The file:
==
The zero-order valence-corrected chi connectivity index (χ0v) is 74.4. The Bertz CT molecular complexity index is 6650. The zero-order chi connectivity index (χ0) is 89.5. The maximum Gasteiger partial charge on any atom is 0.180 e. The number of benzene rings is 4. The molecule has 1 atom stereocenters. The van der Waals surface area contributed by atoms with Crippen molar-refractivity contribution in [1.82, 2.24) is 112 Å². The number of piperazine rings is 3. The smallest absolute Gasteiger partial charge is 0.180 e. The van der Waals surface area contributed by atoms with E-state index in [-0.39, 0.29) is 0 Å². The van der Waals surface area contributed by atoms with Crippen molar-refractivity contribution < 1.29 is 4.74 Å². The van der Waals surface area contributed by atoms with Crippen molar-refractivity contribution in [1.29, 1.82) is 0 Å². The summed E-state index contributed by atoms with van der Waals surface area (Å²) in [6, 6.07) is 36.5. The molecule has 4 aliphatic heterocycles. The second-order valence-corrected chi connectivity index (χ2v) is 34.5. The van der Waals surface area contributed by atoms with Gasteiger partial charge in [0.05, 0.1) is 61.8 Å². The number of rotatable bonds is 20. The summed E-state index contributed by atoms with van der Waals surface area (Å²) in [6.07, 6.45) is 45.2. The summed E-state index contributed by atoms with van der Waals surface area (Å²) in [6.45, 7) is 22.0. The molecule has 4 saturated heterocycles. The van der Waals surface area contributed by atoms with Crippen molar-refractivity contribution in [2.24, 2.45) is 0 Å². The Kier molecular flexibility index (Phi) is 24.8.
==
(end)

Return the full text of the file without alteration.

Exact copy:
The zero-order valence-corrected chi connectivity index (χ0v) is 74.4. The Bertz CT molecular complexity index is 6650. The zero-order chi connectivity index (χ0) is 89.5. The maximum Gasteiger partial charge on any atom is 0.180 e. The number of benzene rings is 4. The molecule has 1 atom stereocenters. The van der Waals surface area contributed by atoms with Crippen molar-refractivity contribution in [1.82, 2.24) is 112 Å². The number of piperazine rings is 3. The smallest absolute Gasteiger partial charge is 0.180 e. The van der Waals surface area contributed by atoms with E-state index in [-0.39, 0.29) is 0 Å². The van der Waals surface area contributed by atoms with Crippen molar-refractivity contribution < 1.29 is 4.74 Å². The van der Waals surface area contributed by atoms with Crippen molar-refractivity contribution in [1.29, 1.82) is 0 Å². The summed E-state index contributed by atoms with van der Waals surface area (Å²) in [6, 6.07) is 36.5. The molecule has 4 aliphatic heterocycles. The second-order valence-corrected chi connectivity index (χ2v) is 34.5. The van der Waals surface area contributed by atoms with Gasteiger partial charge in [0.05, 0.1) is 61.8 Å². The number of rotatable bonds is 20. The summed E-state index contributed by atoms with van der Waals surface area (Å²) in [6.07, 6.45) is 45.2. The summed E-state index contributed by atoms with van der Waals surface area (Å²) in [6.45, 7) is 22.0. The molecule has 4 saturated heterocycles. The van der Waals surface area contributed by atoms with Crippen molar-refractivity contribution in [2.24, 2.45) is 0 Å². The Kier molecular flexibility index (Phi) is 24.8.